Several days later, John saw a band of circus performers entertaining in the streets. He joined them and studied their tricks as a means to draw in his more raucous buddies. He realized it would help influence his peers if he could engage them with something fun.
As for traditional education, Bosco couldn’t go to school because his family was poor. Not willing to take no for an answer he found a priest willing to educate him, then went on to become a priest himself. Bosco dedicated his life to serving young boys in trouble, especially those in the prisons and on the street. Bosco even took on bloodthirsty revolutionaries and the Italian government to save those souls for Christ.
What St. John Bosco Can Do For Our Boys
Strong-willed boys are often rather charming, and they have a tendency to use that to their advantage. St. John Bosco proves the graces that come from using charisma and personality in a positive way rather than manipulation. They are a gift from God designed to draw others toward him.
If we ask Don Bosco go intercede for our boys, we are doing double duty. Firstly, Don Bosco’s influence will help them learn to channel that charm and charisma for the conversion of the masses. Secondly, it’ll help keep our boys out of trouble and their hearts fixed on the Lord.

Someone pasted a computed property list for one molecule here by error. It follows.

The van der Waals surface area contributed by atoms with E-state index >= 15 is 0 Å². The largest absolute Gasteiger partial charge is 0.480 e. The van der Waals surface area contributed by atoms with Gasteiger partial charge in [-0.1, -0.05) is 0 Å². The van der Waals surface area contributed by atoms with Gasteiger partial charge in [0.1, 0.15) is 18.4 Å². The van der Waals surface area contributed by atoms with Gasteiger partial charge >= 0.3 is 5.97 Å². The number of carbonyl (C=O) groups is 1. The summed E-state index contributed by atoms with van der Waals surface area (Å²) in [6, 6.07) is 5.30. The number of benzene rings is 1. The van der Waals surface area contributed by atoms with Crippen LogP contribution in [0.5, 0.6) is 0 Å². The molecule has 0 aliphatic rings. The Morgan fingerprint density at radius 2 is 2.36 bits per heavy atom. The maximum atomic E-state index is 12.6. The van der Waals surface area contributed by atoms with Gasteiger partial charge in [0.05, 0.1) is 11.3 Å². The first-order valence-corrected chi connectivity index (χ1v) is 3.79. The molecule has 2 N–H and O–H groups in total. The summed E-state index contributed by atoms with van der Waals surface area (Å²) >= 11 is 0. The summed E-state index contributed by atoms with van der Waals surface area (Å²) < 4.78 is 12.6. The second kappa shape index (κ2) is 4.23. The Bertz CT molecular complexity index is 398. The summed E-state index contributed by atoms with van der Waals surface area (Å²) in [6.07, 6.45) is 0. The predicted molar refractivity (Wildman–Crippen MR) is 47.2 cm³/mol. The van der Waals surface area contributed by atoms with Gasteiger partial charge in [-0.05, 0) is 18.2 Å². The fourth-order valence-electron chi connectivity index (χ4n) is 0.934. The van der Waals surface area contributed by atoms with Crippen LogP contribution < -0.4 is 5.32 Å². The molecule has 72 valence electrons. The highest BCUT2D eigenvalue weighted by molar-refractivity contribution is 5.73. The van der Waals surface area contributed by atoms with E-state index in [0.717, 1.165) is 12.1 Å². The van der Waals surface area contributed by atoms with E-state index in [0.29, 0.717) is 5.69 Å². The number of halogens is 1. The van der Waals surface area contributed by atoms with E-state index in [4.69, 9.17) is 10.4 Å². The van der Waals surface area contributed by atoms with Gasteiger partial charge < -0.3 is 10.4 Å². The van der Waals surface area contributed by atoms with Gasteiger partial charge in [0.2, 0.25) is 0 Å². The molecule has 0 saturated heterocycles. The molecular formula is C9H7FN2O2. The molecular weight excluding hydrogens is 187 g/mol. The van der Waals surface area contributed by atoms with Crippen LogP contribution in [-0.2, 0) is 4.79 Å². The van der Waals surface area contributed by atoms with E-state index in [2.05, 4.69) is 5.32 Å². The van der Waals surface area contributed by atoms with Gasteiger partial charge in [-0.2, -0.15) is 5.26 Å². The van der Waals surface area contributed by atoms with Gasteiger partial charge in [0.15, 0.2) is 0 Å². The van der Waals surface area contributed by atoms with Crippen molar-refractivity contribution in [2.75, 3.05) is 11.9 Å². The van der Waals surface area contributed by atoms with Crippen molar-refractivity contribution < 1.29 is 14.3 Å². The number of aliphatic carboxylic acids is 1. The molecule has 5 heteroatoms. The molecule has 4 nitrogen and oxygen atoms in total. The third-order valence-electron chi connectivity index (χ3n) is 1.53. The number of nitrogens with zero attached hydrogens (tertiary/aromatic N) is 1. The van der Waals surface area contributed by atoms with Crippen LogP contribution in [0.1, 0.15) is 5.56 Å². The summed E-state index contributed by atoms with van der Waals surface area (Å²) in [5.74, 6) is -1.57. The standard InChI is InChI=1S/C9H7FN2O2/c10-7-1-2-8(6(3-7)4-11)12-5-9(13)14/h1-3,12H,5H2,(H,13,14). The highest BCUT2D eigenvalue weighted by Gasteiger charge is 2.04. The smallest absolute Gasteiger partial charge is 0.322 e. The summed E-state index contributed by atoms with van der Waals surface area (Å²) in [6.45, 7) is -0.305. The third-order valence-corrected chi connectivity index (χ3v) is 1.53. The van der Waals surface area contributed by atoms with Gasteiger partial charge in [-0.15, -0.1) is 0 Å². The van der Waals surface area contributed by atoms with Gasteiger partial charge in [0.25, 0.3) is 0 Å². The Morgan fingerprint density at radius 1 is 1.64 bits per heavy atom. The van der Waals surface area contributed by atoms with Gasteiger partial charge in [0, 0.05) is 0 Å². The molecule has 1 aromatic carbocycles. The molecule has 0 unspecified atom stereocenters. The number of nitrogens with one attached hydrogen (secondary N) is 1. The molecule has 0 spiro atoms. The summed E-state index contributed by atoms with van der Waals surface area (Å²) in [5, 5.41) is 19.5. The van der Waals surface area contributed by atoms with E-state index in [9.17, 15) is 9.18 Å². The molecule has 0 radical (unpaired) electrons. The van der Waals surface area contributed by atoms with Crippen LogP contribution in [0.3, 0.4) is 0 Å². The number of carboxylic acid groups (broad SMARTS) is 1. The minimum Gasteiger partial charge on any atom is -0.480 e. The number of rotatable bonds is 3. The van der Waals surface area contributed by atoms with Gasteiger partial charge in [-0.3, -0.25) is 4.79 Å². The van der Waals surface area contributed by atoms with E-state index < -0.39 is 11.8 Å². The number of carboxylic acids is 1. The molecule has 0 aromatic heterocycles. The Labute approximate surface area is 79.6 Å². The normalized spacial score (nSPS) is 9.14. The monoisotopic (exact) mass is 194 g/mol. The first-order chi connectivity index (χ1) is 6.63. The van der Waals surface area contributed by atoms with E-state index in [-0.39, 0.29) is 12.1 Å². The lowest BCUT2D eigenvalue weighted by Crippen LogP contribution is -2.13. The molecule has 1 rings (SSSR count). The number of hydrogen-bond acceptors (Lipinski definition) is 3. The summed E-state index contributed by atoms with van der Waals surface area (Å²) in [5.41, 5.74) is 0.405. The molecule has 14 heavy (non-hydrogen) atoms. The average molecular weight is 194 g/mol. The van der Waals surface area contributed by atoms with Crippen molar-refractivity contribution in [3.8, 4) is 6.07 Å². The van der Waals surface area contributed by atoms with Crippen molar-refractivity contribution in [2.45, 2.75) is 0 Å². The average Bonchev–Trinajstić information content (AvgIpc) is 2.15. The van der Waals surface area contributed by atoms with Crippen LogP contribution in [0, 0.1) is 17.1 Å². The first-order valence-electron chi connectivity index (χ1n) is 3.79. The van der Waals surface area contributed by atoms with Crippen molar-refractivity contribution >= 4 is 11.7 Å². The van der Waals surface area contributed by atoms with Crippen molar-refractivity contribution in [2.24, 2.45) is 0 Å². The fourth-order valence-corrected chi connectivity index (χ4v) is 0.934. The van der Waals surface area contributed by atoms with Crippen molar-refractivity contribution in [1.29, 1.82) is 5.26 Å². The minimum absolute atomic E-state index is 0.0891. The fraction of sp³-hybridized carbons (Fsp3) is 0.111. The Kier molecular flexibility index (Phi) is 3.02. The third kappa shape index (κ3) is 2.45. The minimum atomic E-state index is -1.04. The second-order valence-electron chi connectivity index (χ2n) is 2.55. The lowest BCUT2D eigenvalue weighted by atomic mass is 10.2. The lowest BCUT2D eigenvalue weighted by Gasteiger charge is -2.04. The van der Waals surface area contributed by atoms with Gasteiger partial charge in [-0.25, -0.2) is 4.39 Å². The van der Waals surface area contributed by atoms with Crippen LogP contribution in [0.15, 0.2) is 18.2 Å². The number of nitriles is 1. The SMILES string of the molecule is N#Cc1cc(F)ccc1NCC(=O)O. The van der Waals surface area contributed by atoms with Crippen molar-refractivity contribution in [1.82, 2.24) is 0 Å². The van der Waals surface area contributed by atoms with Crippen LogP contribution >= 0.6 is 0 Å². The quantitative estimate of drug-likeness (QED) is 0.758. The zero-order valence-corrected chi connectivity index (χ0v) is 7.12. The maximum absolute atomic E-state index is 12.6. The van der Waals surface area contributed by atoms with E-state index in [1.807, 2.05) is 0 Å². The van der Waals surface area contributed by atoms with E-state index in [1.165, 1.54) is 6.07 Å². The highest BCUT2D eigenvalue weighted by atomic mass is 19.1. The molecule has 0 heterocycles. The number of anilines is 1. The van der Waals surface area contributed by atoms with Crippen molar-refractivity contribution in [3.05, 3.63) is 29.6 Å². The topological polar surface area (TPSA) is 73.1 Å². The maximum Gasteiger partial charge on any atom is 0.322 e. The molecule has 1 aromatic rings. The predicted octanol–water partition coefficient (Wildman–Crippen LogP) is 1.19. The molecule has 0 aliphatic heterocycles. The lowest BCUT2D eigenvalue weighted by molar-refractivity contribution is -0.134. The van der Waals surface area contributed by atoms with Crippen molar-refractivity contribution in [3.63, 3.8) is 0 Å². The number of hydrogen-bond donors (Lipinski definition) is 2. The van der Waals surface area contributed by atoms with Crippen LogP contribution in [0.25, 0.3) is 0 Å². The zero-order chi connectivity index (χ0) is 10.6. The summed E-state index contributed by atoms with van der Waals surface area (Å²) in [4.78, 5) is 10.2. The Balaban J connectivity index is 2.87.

St. John Bosco’s Prayer to the Virgin Mary
Most Holy Virgin Mary, Help of Christians, how sweet it is to come to your feet imploring your perpetual help. If earthly mothers cease not to remember their children, how can you, the most loving of all mothers forget me? Grant then to me, I implore you, your perpetual help in all my necessities, in every sorrow, and especially in all my temptations. I ask for your unceasing help for all who are now suffering. Help the weak, cure the sick, convert sinners. Grant through your intercessions many vocations to the religious life. Obtain for us, O Mary, Help of Christians, that having invoked you on earth we may love and eternally thank you in heaven.